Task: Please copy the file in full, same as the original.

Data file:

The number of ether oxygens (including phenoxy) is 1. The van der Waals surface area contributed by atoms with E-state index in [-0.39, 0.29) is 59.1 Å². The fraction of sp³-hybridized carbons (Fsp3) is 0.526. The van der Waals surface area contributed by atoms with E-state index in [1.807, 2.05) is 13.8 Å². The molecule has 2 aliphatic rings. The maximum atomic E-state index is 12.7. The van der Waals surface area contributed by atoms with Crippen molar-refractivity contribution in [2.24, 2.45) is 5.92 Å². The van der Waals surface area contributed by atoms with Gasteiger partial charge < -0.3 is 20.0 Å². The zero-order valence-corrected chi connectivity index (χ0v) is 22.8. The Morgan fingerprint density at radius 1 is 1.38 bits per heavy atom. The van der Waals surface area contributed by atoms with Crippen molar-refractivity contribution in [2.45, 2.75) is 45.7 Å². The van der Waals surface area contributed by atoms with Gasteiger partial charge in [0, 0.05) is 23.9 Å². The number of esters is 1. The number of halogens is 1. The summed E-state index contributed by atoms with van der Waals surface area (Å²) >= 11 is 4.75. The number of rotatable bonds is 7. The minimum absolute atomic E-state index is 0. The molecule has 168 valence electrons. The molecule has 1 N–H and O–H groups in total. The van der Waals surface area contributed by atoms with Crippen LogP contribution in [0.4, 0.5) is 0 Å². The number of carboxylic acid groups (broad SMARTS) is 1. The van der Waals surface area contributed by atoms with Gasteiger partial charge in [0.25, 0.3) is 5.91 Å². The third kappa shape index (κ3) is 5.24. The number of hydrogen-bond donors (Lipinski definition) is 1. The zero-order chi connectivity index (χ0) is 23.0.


The number of ether oxygens (including phenoxy) is 1. The van der Waals surface area contributed by atoms with E-state index in [-0.39, 0.29) is 59.1 Å². The fraction of sp³-hybridized carbons (Fsp3) is 0.526. The van der Waals surface area contributed by atoms with E-state index in [1.807, 2.05) is 13.8 Å². The molecule has 2 aliphatic rings. The maximum atomic E-state index is 12.7. The van der Waals surface area contributed by atoms with Crippen molar-refractivity contribution in [2.24, 2.45) is 5.92 Å². The van der Waals surface area contributed by atoms with Gasteiger partial charge < -0.3 is 20.0 Å². The zero-order valence-corrected chi connectivity index (χ0v) is 22.8. The Morgan fingerprint density at radius 1 is 1.38 bits per heavy atom. The van der Waals surface area contributed by atoms with Crippen molar-refractivity contribution in [2.45, 2.75) is 45.7 Å². The van der Waals surface area contributed by atoms with Gasteiger partial charge in [0, 0.05) is 23.9 Å². The number of esters is 1. The number of halogens is 1. The summed E-state index contributed by atoms with van der Waals surface area (Å²) >= 11 is 4.75. The number of rotatable bonds is 7. The minimum absolute atomic E-state index is 0. The molecule has 168 valence electrons. The molecule has 1 N–H and O–H groups in total. The van der Waals surface area contributed by atoms with Crippen LogP contribution in [0.4, 0.5) is 0 Å². The number of carboxylic acid groups (broad SMARTS) is 1. The van der Waals surface area contributed by atoms with Gasteiger partial charge in [0.25, 0.3) is 5.91 Å². The third kappa shape index (κ3) is 5.24. The number of hydrogen-bond donors (Lipinski definition) is 1. The zero-order chi connectivity index (χ0) is 23.0.